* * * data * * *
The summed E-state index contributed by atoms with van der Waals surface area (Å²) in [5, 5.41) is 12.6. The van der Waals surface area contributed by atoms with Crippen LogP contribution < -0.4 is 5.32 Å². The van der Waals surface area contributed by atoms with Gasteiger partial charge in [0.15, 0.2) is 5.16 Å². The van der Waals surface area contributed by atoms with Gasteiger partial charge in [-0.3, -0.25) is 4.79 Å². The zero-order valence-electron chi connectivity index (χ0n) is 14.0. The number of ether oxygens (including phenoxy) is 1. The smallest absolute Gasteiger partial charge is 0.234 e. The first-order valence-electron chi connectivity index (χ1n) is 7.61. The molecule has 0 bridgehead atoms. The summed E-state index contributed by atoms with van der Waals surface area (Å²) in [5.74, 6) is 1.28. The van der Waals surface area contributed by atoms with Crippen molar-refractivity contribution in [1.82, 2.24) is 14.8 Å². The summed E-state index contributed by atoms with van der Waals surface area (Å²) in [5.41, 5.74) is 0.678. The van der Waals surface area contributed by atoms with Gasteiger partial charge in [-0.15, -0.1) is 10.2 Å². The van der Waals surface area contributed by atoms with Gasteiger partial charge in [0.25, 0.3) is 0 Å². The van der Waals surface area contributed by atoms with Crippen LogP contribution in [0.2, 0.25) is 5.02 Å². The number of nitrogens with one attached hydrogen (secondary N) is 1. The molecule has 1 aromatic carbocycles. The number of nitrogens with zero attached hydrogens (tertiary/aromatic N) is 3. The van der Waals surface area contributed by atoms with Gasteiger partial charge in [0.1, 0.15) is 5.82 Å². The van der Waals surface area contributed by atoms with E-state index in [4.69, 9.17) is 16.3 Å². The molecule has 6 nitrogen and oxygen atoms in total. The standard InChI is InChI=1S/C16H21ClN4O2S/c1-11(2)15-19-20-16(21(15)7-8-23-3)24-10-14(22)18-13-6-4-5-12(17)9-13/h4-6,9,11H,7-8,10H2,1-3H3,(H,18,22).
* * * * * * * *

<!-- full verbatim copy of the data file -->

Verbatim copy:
The summed E-state index contributed by atoms with van der Waals surface area (Å²) in [5, 5.41) is 12.6. The van der Waals surface area contributed by atoms with Crippen LogP contribution < -0.4 is 5.32 Å². The van der Waals surface area contributed by atoms with Gasteiger partial charge in [0.15, 0.2) is 5.16 Å². The van der Waals surface area contributed by atoms with Gasteiger partial charge in [-0.3, -0.25) is 4.79 Å². The zero-order valence-electron chi connectivity index (χ0n) is 14.0. The number of ether oxygens (including phenoxy) is 1. The smallest absolute Gasteiger partial charge is 0.234 e. The first-order valence-electron chi connectivity index (χ1n) is 7.61. The molecule has 0 bridgehead atoms. The summed E-state index contributed by atoms with van der Waals surface area (Å²) in [5.74, 6) is 1.28. The van der Waals surface area contributed by atoms with Crippen molar-refractivity contribution in [1.82, 2.24) is 14.8 Å². The summed E-state index contributed by atoms with van der Waals surface area (Å²) in [5.41, 5.74) is 0.678. The van der Waals surface area contributed by atoms with Gasteiger partial charge in [-0.15, -0.1) is 10.2 Å². The van der Waals surface area contributed by atoms with Gasteiger partial charge in [0.25, 0.3) is 0 Å². The van der Waals surface area contributed by atoms with Crippen LogP contribution in [0.2, 0.25) is 5.02 Å². The number of nitrogens with one attached hydrogen (secondary N) is 1. The molecule has 1 aromatic carbocycles. The number of nitrogens with zero attached hydrogens (tertiary/aromatic N) is 3. The van der Waals surface area contributed by atoms with Gasteiger partial charge in [0.1, 0.15) is 5.82 Å². The van der Waals surface area contributed by atoms with E-state index in [4.69, 9.17) is 16.3 Å². The molecule has 6 nitrogen and oxygen atoms in total. The standard InChI is InChI=1S/C16H21ClN4O2S/c1-11(2)15-19-20-16(21(15)7-8-23-3)24-10-14(22)18-13-6-4-5-12(17)9-13/h4-6,9,11H,7-8,10H2,1-3H3,(H,18,22).